Jules Thomas yesterday said gardaí told her Ian Bailey confessed to the murder of French film-maker Sophie Toscan du Plantier when he "never had".
“I didn’t believe it,” Ms Thomas told the High Court.
Ms Thomas, Mr Bailey’s long-term partner, said this happened when she and Mr Bailey were being separately questioned at Bandon Garda Station on February 12, 1997, in connection with the December 1996 murder.
The artist broke down in the witness box yesterday as she described her arrest.
She said she never accepted Mr Bailey was the murderer and never told gardaí she did not want to see him but rather said that, if he had committed the murder, she never wanted to see him again.
During her 12-hour arrest, gardaí were “aggressive”, “horrible”, “banging fists on the table”, “really intimidating”, and kept saying Mr Bailey had done it, Ms Thomas told the court.
They got “very angry with me” and kept saying “come on, tell the truth”, said Ms Thomas, adding: “Jim Fitzgerald was one of the worst. He just seemed incensed with me.”
Material had been omitted from, and added to, the Garda notes of what she said, she told the court. She signed statements but had not read them over and they were read to her, she said. While her solicitor advised her to sign nothing, she had nothing to hide, she said.
There was a 17-page handwritten statement but, when that was later produced, it was “only 11 pages so something had been cut out”, Ms Thomas told the court.
Gardaí also tried to get her to look at photos of the dead woman but she refused, she said.
“I did not want that image in my head,” said Ms Thomas. She was very sympathetic to the dead woman’s family, it was “a very, very awful thing to happen to anyone”.
She said her second arrest, in 2000, was traumatic and horrible, with gardaí insisting she tell the truth. When gardaí came to arrest her, she was in bed and had to dress in front of a female garda, who also went into the bathroom with her and “stood over me” while she went to the toilet.
Ms Thomas said the female garda later told her “how useless my past relationships were” and “made me feel just as low as you could go”. At the station in Bandon, gardaí were “very angry” that she had made complaint about the statements taken during her first arrest, she added.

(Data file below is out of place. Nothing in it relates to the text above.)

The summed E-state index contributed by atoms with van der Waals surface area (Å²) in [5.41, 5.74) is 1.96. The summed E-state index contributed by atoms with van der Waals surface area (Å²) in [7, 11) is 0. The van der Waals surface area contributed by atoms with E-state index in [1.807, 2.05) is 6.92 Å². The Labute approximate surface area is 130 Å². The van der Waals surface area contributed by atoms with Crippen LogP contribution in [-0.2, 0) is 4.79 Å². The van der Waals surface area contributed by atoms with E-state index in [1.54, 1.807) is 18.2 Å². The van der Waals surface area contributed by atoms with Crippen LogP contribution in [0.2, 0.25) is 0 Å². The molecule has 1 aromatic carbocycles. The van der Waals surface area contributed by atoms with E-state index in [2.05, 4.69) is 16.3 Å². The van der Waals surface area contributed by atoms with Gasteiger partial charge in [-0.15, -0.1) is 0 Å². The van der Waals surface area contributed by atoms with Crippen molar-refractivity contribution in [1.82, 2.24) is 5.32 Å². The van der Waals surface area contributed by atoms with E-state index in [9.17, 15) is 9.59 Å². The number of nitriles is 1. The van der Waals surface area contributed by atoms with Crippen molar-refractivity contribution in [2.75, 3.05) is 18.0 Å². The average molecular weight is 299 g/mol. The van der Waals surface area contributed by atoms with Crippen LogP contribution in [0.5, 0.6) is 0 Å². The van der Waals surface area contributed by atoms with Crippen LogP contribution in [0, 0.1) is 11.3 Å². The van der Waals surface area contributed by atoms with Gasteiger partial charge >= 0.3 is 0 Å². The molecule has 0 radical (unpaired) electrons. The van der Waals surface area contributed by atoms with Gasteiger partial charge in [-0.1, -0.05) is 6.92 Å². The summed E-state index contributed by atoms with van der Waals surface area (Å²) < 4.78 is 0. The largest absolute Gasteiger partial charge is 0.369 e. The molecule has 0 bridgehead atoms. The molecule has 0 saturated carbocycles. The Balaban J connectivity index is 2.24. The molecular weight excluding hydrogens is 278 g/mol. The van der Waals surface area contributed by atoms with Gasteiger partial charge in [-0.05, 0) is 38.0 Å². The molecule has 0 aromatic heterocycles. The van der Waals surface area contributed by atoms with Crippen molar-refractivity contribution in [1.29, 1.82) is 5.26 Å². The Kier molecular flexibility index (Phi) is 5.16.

Ms Thomas was giving evidence in the action by Mr Bailey against the Garda Commissioner and the State. They deny his claims, including of wrongful arrest and conspiracy, arising from the Garda investigation into the murder of Ms Toscan du Plantier, whose body was found near Toormore, Schull, on December 23, 1996.
In reply to Jim Duggan BL, for Mr Bailey, Ms Thomas said that, about a week after the February 1997 arrests, their home at The Prairie, Schull, was phoned about midnight. She answered it and a man, whom she believed to be Garda Detective Fitzgerald, told her to “get the fuck out, get the fuck out”, she said.
A similar message was given to Mr Bailey when the phone rang a second time shortly afterwards, she said.
Mr Bailey complained about the phone call to Harcourt et Garda Station in Dublin, she said. She and Mr Bailey also complained to the minister for justice about their arrests.
Under cross-examination by Paul O’Higgins SC, for the State, Ms Thomas said she made some errors when filling in a Garda questionnaire concerning her movements on December 22 and 23, 1996, because she got her days mixed up, but she corrected the errors in a second questionnaire.
She said she had heard Mr Bailey tell journalist Helen Callanan over the phone “Yeah, I committed the murder” but that was “not meant to be taken seriously at all”, she said. Statements suggesting Mr Bailey had a knowledge of matters that was hard to account for were made by persons who had “good reason to lie”, she added.
Ms Thomas said did not trust the gardaí dealing with the investigation. When asked if it reasonable for gardaí to suspect a man with a history of violence towards women, she said there had been a handful of incidents locally of “alcoholic violence towards wives” but that was “not considered on the same level as murder”.
“Finding a motive would be much more a line to go down,” she said.
When counsel suggested that her arrest arose because gardaí believed she was covering up for Mr Bailey, because they believed she herself had anything to do with the murder, she said that was not made clear to her. “I told them I would never cover a murderer,” she said.
The cross-examination continues today.
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